I don’t know that we are so much creatures of habit as much as people just trying to manage busy schedules. I am always amazed at what people can accomplish in a day, although somehow I only manage to complete a fraction of my daily to-do list. Usually because I’m sidetracked by other things. Getting enough sleep seems to become more and more important with age, and from what I’ve read its important to maintain a consistent sleep schedule. Like many things, that can be easier said than done, and sometimes one ends up ruminating about the day’s problems rather than allowing ourselves to restore our brains as we should. I wonder if animals face that issue. Our pets seem to sleep 20 hours per day regardless – unless there is something important like a thunderstorm to worry about. Their lives seem to be more efficient than ours.
For me, coolness makes it easier to sleep so often the window is open a crack. Being able to hear the outside is interesting, with each season revealing different aspects by the sounds that accompany it. Coyotes howl occasionally and foxes bark. In spring, young fawns sound like sheep, and certain birds will sing at times all night. In summer and early fall the others fall silent and insects take over until frost puts an end to them. Then, in fall and winter when others are quiet, the calls of owls become more apparent. Great horned owls court each other beginning in late fall, and are common even in our cities. And if one is lucky, they may hear a high-pitched descending whinny or a monotone trembling note, the song of the eastern screech owl.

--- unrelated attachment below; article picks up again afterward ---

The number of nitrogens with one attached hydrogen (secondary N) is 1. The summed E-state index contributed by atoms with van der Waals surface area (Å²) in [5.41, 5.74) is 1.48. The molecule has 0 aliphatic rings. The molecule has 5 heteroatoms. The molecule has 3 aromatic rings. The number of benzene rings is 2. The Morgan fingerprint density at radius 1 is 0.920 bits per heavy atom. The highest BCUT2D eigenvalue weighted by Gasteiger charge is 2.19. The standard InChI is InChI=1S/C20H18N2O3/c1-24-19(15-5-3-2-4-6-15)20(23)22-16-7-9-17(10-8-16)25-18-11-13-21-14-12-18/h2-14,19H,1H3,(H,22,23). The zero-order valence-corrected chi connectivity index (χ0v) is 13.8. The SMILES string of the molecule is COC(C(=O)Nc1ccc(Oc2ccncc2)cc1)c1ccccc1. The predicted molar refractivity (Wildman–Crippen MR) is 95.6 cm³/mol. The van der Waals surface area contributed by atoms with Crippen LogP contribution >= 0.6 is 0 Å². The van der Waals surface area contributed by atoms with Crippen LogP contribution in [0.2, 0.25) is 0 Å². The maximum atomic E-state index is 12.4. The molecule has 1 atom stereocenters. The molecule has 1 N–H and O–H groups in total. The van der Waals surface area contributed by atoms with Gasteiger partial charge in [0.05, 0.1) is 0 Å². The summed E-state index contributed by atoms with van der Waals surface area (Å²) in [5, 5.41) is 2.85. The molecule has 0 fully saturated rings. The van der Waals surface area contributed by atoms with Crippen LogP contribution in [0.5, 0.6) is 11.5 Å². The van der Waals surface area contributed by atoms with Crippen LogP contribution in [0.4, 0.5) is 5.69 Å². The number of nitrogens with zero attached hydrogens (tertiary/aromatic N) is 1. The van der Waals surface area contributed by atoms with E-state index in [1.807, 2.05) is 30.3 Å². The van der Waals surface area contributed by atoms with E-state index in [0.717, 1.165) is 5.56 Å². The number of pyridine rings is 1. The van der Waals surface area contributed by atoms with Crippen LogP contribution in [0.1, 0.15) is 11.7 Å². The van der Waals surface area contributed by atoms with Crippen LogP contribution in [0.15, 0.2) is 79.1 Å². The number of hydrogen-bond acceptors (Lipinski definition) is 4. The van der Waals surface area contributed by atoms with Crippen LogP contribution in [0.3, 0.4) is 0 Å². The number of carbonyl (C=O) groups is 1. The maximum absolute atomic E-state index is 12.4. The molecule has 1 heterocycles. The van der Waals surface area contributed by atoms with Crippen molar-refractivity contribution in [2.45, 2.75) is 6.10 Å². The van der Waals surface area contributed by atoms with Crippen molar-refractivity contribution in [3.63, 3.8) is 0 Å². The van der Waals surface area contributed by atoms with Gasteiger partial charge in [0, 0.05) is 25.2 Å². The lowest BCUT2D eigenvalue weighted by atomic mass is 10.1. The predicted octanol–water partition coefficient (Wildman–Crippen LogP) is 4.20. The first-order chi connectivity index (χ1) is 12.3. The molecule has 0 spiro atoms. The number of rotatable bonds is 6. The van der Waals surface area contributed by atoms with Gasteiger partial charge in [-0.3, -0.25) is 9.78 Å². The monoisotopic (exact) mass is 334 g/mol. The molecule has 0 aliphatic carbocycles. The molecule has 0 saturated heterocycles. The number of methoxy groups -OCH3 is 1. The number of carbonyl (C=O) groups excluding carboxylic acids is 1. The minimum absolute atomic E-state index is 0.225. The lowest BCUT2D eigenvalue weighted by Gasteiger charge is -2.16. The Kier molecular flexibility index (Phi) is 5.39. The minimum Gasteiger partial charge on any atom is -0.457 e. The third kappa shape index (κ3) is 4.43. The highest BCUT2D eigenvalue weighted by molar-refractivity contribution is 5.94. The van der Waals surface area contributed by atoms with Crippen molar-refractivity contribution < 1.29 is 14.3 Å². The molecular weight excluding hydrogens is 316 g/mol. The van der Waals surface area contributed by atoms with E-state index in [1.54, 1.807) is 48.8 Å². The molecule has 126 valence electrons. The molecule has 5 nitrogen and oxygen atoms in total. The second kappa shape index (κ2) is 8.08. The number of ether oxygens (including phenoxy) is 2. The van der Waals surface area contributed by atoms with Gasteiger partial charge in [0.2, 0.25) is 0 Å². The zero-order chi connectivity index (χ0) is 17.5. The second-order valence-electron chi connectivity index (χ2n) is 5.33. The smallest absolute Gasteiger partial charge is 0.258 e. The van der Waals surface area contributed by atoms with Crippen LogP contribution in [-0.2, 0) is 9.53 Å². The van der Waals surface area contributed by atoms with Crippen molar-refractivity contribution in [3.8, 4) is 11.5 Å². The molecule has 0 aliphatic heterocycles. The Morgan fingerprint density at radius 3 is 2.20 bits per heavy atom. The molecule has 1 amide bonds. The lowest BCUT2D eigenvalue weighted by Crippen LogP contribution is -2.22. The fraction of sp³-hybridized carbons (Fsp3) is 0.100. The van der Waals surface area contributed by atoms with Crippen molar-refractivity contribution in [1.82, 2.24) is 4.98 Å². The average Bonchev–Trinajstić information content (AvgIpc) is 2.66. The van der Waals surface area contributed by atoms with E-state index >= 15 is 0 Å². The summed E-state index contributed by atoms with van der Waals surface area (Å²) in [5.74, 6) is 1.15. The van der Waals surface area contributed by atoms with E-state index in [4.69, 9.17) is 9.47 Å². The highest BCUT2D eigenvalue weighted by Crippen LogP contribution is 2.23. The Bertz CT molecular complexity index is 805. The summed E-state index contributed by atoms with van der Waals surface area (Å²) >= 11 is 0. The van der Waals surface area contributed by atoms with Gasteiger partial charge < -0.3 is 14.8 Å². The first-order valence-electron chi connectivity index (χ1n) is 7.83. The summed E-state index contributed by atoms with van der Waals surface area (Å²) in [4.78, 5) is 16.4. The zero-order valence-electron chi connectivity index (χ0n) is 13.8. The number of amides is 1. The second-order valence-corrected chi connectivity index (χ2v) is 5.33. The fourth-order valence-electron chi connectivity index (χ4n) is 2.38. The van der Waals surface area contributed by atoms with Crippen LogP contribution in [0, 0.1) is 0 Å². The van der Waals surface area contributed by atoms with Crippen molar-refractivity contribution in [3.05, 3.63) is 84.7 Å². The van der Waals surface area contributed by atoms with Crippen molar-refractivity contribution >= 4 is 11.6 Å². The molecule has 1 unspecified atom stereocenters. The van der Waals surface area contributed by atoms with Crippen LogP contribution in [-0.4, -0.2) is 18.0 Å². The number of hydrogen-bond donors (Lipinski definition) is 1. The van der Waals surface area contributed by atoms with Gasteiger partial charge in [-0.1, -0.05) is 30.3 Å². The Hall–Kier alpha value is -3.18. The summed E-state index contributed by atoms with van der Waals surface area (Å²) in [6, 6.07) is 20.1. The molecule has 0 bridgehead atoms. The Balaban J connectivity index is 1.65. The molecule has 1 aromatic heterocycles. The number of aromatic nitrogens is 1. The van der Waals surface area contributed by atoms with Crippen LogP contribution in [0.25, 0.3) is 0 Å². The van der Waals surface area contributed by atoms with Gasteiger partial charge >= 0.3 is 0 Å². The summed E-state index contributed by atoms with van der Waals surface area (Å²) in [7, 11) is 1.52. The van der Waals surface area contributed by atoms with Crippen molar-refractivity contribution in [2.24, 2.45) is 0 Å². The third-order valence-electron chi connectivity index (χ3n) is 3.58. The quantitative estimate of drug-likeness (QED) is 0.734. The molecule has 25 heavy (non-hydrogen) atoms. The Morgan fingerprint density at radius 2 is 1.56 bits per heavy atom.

We have been lucky to have screech owls in our neighborhood for more than two years, thanks to a neighbor who doesn’t mind them nesting in his wood duck houses. They are found in many locations in our area, both country and city. They’re tiny owls which often pass unnoticed unless they call. They’re just slightly larger than the saw-whet owl at nine inches tall, and like us have more than one race. They can either be rusty or gray in color – rusty more common in the east with more grays to the west of their range. We are at the northern extent of that, although with a warming climate they seem to be moving north and were found for the first time near Ashland a couple of years ago. They seem to tolerate many of the changes we humans have made to the world, but prefer a forest with an open understory, not too many shrubs. Perhaps that makes it easier to catch mice upon which they depend. They also prey on small birds, who in turn will mob the wonderfully camouflaged owls, revealing its location.
Unlike other owls the screechs will nest in man-made boxes and even visit bird baths to drink and wash. They seem to have more young in suburban locations, possibly because there are fewer predators (other owls, mainly) than in the forest. The females are larger than their mates as in most raptors, but while she is on the nest the male does the hunting, which must keep him very busy. And although they appear cute and cuddly, there can be life-or-death competition for food among baby birds in the nest, with the smallest sometimes losing out.
Screech owls appear to mate for life, which can be up to 14 years. It sounds romantic, doesn’t it? Well, even though they do, the male might have a second mate on the side, but they are certainly not the only species to exhibit that sort of wanderlust.
Screech owls are another example of wildlife which is common but often unknown to us unless we know where to look. Compared to many creatures they are obvious, and the more we study them the more we learn how they interact with us. They impact the world in ways we don’t fully understand, and I always wonder how many other important animals and plants we take for granted without thinking. Nevertheless, I consider myself lucky to hear screech owls in the middle of the night, and to know that they still call from hidden perches along our Lakeshore. May it always be that way.
photo- red-phase screech owl from Wikipedia